Michael Karegeannes, owner of Freedom Physical Therapy Services, was given a choice in October: He could renew the health insurance policy for his employees in December, locking in a 7 percent increase, or he could wait until next June and face a 25 percent to 30 percent increase in the premium.
Wisconsin-based Freedom Physical Therapy’s premiums already had increased 10 percent last June when it renewed its policy, and Karegeannes was skeptical.
“How could they possibly know what the rates would go to in June?” he asked.
Karegeannes played it safe and renewed his existing policy.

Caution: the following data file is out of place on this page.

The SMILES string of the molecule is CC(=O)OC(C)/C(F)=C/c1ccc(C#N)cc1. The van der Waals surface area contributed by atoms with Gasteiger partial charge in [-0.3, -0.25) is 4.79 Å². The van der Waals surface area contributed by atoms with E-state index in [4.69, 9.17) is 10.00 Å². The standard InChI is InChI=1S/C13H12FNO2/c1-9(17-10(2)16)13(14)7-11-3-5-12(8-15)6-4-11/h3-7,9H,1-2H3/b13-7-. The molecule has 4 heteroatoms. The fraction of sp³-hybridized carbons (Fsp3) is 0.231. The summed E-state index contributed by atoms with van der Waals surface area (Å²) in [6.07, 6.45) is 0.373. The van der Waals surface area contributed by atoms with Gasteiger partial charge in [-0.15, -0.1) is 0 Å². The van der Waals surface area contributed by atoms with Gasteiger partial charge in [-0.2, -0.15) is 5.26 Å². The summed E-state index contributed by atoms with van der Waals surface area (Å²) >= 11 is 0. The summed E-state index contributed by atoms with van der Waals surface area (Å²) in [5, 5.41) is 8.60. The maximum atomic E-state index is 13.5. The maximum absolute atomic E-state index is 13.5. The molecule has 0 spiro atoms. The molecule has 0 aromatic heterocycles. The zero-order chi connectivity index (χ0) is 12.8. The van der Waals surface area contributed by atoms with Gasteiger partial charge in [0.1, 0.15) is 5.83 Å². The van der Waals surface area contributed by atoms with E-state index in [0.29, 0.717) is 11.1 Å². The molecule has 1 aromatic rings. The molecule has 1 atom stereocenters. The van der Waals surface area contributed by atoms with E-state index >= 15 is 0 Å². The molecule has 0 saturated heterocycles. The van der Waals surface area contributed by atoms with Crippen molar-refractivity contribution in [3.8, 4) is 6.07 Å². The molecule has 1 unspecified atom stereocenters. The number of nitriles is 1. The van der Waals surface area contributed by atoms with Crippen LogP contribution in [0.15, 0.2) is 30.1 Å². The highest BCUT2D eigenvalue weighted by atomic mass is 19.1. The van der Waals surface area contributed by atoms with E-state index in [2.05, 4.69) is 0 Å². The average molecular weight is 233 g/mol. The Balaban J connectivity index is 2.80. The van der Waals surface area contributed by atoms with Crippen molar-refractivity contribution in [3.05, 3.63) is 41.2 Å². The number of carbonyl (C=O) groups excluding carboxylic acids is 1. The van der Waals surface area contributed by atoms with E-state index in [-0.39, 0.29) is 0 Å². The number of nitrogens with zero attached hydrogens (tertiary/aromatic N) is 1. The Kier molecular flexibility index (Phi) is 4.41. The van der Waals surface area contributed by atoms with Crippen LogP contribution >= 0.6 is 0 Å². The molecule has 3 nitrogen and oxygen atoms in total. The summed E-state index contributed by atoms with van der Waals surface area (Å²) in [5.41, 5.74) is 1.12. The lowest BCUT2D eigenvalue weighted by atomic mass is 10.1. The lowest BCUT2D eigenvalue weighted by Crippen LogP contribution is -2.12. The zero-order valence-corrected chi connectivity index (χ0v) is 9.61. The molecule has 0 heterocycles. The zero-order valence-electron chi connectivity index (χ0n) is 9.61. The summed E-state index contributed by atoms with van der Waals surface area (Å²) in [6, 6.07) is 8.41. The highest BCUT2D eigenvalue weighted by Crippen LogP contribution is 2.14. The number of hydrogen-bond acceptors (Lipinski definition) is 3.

The Affordable Care Act brings significant changes to the health insurance market for small employers, and Karegeannes’ experience is common, according to insurance brokers.
Many small employers _ those with fewer than 50 employees _ face significant increases in rates, and many have opted to renew their existing policies early, buying time to see how the law affects the market.
“The fortunate group of my clients are staying about par, but I would say that fortunate group is very small,” said Jeff Anderson, a small-business account executive with M3, an insurance broker.
A few clients, he said, face increases in the range of 50 percent to 60 percent.
The employers most affected have younger workforces, and the increases stem largely from provisions in the Affordable Care Act.